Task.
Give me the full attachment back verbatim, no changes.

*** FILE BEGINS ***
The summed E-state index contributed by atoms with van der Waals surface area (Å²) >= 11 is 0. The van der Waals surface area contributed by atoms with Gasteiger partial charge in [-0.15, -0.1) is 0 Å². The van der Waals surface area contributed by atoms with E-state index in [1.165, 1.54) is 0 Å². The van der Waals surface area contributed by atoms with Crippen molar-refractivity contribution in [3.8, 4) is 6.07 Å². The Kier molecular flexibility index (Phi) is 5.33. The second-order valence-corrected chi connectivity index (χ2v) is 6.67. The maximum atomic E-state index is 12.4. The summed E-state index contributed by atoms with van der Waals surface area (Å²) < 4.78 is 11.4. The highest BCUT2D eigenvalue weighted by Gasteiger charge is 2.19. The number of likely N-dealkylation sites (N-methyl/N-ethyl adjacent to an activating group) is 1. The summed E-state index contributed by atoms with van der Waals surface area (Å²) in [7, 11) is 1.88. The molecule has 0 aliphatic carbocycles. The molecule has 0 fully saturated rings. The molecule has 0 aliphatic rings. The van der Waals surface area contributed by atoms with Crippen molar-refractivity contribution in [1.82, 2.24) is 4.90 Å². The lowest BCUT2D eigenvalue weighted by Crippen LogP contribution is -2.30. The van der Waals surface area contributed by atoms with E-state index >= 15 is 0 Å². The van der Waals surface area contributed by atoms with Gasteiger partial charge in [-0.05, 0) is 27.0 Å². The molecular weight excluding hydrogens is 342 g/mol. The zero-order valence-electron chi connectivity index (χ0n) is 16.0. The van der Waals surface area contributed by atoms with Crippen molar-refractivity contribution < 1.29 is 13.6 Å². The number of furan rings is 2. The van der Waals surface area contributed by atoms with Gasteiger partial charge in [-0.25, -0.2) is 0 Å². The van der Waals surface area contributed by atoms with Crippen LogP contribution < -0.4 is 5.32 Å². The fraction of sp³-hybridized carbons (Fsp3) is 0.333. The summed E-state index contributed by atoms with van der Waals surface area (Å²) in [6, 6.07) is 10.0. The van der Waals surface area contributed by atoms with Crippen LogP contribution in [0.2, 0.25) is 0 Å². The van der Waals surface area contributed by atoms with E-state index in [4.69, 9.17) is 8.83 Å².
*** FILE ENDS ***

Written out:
The summed E-state index contributed by atoms with van der Waals surface area (Å²) >= 11 is 0. The van der Waals surface area contributed by atoms with Gasteiger partial charge in [-0.15, -0.1) is 0 Å². The van der Waals surface area contributed by atoms with E-state index in [1.165, 1.54) is 0 Å². The van der Waals surface area contributed by atoms with Crippen molar-refractivity contribution in [3.8, 4) is 6.07 Å². The Kier molecular flexibility index (Phi) is 5.33. The second-order valence-corrected chi connectivity index (χ2v) is 6.67. The maximum atomic E-state index is 12.4. The summed E-state index contributed by atoms with van der Waals surface area (Å²) < 4.78 is 11.4. The highest BCUT2D eigenvalue weighted by Gasteiger charge is 2.19. The number of likely N-dealkylation sites (N-methyl/N-ethyl adjacent to an activating group) is 1. The summed E-state index contributed by atoms with van der Waals surface area (Å²) in [7, 11) is 1.88. The molecule has 0 aliphatic carbocycles. The molecule has 0 fully saturated rings. The molecule has 0 aliphatic rings. The van der Waals surface area contributed by atoms with Crippen molar-refractivity contribution in [1.82, 2.24) is 4.90 Å². The lowest BCUT2D eigenvalue weighted by Crippen LogP contribution is -2.30. The van der Waals surface area contributed by atoms with E-state index >= 15 is 0 Å². The van der Waals surface area contributed by atoms with Gasteiger partial charge in [-0.05, 0) is 27.0 Å². The molecular weight excluding hydrogens is 342 g/mol. The zero-order valence-electron chi connectivity index (χ0n) is 16.0. The van der Waals surface area contributed by atoms with Crippen molar-refractivity contribution < 1.29 is 13.6 Å². The number of furan rings is 2. The van der Waals surface area contributed by atoms with Gasteiger partial charge in [-0.25, -0.2) is 0 Å². The van der Waals surface area contributed by atoms with Crippen LogP contribution < -0.4 is 5.32 Å². The fraction of sp³-hybridized carbons (Fsp3) is 0.333. The summed E-state index contributed by atoms with van der Waals surface area (Å²) in [6, 6.07) is 10.0. The van der Waals surface area contributed by atoms with Crippen LogP contribution in [0.2, 0.25) is 0 Å². The van der Waals surface area contributed by atoms with E-state index in [4.69, 9.17) is 8.83 Å².